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Dabbing is really popular.

The process of vaporizing cannabis concentrates  or ‘dabbing’ started gaining popularity in the last few years. Before that, the standard way to consume weed was by smoking the flower. Dabbing offers cannabis consumers a faster and more compact way to consume cannabis.
Boasting THC concentrations between 50-90%, a single dab is enough to get just about anyone high. Since concentrates only contain the active ingredients of cannabis, it is often seen as healthier as well. Instead of smoking an ounce of flower, a chronic user might only vaporize a gram of concentrates.
But recent research by Portland State University (PSU) published in the journal ACS Omega indicates that dabbing isn’t perfect. The main risk is that excessive heat from the ‘dab rig’ can degrade the terpenes into harmful versions of themselves.

Unlike cannabis flower, concentrates need a powerful heat source.

Cannabis smokers often carry bic lighters. These lighters are perfect for igniting cannabis flower but can’t provide enough heat to vaporize cannabinoids efficiently. So most dabbers use a propane or butane torch to heat a pad (commonly called a nail) to vaporize concentrates on.
The nail can be anything from glass to ceramic or even titanium but the most common is quartz crystal. The problem comes when those materials are heated to glowing, sometimes reaching temperatures over 950°F. At that temp, the chemical bonds holding the cannabinoids and terpenes together begin to fracture.
As the chemical bonds break, new compounds are formed. The terpene known as myrcene breaks down into methacrolein at around 500°F. Since methacrolein is a carcinogen, consuming cannabis high in myrcene (by the way, all cannabis has myrcene) heated above 500°F is not good for you.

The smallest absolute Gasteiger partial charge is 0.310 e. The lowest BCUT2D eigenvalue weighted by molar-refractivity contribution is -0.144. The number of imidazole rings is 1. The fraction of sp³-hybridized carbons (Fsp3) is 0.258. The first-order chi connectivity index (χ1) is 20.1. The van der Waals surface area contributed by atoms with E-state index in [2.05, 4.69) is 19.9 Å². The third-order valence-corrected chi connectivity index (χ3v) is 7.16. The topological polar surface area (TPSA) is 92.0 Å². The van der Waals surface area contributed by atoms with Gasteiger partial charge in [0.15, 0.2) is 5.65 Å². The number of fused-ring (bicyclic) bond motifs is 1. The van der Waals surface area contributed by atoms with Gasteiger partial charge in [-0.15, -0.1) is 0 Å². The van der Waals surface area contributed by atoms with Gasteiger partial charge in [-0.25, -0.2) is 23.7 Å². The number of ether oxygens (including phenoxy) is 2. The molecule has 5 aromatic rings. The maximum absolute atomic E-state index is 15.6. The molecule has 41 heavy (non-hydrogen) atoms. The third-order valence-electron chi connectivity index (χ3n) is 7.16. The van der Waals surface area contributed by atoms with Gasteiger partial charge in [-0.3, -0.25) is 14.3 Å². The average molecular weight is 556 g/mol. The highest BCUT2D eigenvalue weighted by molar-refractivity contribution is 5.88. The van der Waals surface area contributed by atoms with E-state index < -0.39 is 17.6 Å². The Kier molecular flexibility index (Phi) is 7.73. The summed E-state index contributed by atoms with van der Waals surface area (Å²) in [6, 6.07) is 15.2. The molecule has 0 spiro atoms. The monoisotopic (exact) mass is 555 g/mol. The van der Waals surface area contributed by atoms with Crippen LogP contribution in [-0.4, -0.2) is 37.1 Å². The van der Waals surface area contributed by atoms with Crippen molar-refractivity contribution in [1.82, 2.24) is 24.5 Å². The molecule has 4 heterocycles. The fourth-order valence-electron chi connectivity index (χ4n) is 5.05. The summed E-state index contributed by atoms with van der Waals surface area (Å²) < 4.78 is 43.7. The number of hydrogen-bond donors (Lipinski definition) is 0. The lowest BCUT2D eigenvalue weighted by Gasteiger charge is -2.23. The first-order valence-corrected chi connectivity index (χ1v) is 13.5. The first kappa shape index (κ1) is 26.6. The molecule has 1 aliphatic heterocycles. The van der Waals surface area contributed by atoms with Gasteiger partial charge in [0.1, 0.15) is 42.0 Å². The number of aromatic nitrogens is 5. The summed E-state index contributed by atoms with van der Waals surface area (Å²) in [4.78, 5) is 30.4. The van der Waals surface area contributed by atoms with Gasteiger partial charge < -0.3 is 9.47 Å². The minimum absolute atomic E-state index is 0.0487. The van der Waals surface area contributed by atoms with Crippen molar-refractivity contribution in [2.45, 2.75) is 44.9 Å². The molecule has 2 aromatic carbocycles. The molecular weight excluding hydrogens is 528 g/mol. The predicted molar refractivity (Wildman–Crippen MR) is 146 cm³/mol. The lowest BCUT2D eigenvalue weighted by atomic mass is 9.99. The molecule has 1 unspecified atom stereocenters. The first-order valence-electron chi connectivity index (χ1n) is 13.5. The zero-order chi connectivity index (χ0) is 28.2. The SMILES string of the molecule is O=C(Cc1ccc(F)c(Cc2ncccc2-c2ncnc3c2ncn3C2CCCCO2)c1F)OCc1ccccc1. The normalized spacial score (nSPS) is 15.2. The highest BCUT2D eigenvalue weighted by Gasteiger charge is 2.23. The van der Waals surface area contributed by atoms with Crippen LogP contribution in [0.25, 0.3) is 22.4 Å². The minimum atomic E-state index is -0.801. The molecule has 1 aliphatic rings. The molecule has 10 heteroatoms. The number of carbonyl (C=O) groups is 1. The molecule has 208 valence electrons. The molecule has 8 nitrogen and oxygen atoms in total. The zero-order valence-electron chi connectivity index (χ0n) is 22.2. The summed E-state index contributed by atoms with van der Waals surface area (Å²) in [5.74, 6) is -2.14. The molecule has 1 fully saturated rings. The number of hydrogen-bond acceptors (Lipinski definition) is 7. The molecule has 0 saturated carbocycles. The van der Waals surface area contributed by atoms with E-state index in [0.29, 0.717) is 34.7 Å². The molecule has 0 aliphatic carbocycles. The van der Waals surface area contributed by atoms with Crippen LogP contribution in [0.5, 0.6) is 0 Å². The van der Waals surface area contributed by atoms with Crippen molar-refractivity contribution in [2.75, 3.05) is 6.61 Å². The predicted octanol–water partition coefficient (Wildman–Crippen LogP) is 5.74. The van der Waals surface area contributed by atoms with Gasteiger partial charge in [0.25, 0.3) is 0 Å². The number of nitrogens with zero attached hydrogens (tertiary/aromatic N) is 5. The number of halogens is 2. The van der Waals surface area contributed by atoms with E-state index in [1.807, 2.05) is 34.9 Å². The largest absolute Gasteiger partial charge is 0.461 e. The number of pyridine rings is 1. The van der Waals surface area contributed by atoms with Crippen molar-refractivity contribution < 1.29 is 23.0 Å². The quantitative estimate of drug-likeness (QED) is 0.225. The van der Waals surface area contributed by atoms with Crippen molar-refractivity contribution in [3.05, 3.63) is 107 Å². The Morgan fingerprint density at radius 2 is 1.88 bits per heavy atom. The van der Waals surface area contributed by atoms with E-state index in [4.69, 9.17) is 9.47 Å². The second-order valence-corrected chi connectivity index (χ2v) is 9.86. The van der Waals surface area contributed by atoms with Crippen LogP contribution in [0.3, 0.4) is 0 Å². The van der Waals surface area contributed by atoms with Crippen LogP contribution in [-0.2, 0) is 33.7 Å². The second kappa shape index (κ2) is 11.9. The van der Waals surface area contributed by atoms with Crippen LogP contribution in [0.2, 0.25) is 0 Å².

Can dabbing hurt you?

According to principal study investigator Dr. Robert M. Strongin, “The higher temperatures go, the more risk that (users) will be inhaling things that could be harmful,” he came to that conclusion after some serious testing. The team used advanced testing methods like nuclear magnetic resonance (NMR) spectroscopy and mass spectrometry.
Researchers used pure terpene extracts as their base for the study. They reported findings based on myrcene alone because it is the most abundant terpene. Myrcene also produced the lowest amount of harmful chemicals and was far easier to obtain than THC.
“The results of these studies clearly indicate that dabbing, although considered a form of vaporization, may, in fact, deliver significant amounts of toxins,” researchers wrote. “The difficulty users find in controlling the nail temperature puts users at risk of exposing themselves to not only methacrolein but also benzene.” But not all is doom and gloom for dabbing.

Temperature control is the key.

Researchers found that keeping the temp below 500°F can drastically reduce the amount of degradation that occurs. Less degradation equates to a safer product. This means that e-nails may be the safest way to consume cannabis.

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